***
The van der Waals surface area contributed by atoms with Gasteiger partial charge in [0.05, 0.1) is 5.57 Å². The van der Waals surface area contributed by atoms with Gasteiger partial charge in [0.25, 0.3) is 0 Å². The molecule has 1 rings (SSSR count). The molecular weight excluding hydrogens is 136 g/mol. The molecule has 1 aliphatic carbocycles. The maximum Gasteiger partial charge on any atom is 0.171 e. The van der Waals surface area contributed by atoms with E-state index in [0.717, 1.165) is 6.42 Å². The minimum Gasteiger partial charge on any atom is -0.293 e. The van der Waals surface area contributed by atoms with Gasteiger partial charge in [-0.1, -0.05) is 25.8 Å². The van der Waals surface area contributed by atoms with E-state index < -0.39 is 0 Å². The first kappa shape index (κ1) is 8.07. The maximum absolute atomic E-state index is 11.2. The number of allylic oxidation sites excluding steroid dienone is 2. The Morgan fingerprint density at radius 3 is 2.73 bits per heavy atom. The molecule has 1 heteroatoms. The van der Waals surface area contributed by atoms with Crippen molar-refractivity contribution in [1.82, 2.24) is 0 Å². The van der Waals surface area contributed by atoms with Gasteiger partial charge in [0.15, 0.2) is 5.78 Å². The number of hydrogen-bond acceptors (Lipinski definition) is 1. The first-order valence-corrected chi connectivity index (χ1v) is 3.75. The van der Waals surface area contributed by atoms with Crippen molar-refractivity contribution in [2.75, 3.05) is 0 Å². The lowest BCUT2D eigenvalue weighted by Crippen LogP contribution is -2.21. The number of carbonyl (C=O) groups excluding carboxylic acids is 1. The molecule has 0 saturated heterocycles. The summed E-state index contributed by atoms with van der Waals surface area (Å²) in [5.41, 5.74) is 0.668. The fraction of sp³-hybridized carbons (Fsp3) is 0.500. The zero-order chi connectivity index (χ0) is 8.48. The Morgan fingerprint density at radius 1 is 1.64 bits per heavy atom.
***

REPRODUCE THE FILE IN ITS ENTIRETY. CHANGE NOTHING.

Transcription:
The van der Waals surface area contributed by atoms with Gasteiger partial charge in [0.05, 0.1) is 5.57 Å². The van der Waals surface area contributed by atoms with Gasteiger partial charge in [0.25, 0.3) is 0 Å². The molecule has 1 rings (SSSR count). The molecular weight excluding hydrogens is 136 g/mol. The molecule has 1 aliphatic carbocycles. The maximum Gasteiger partial charge on any atom is 0.171 e. The van der Waals surface area contributed by atoms with E-state index in [0.717, 1.165) is 6.42 Å². The minimum Gasteiger partial charge on any atom is -0.293 e. The van der Waals surface area contributed by atoms with Gasteiger partial charge in [-0.1, -0.05) is 25.8 Å². The van der Waals surface area contributed by atoms with E-state index < -0.39 is 0 Å². The first kappa shape index (κ1) is 8.07. The maximum absolute atomic E-state index is 11.2. The number of allylic oxidation sites excluding steroid dienone is 2. The Morgan fingerprint density at radius 3 is 2.73 bits per heavy atom. The molecule has 1 heteroatoms. The van der Waals surface area contributed by atoms with Crippen molar-refractivity contribution in [1.82, 2.24) is 0 Å². The van der Waals surface area contributed by atoms with Gasteiger partial charge in [0.15, 0.2) is 5.78 Å². The number of hydrogen-bond acceptors (Lipinski definition) is 1. The first-order valence-corrected chi connectivity index (χ1v) is 3.75. The van der Waals surface area contributed by atoms with Crippen molar-refractivity contribution in [2.75, 3.05) is 0 Å². The lowest BCUT2D eigenvalue weighted by Crippen LogP contribution is -2.21. The number of carbonyl (C=O) groups excluding carboxylic acids is 1. The molecule has 0 saturated heterocycles. The summed E-state index contributed by atoms with van der Waals surface area (Å²) in [5.41, 5.74) is 0.668. The fraction of sp³-hybridized carbons (Fsp3) is 0.500. The zero-order chi connectivity index (χ0) is 8.48. The Morgan fingerprint density at radius 1 is 1.64 bits per heavy atom.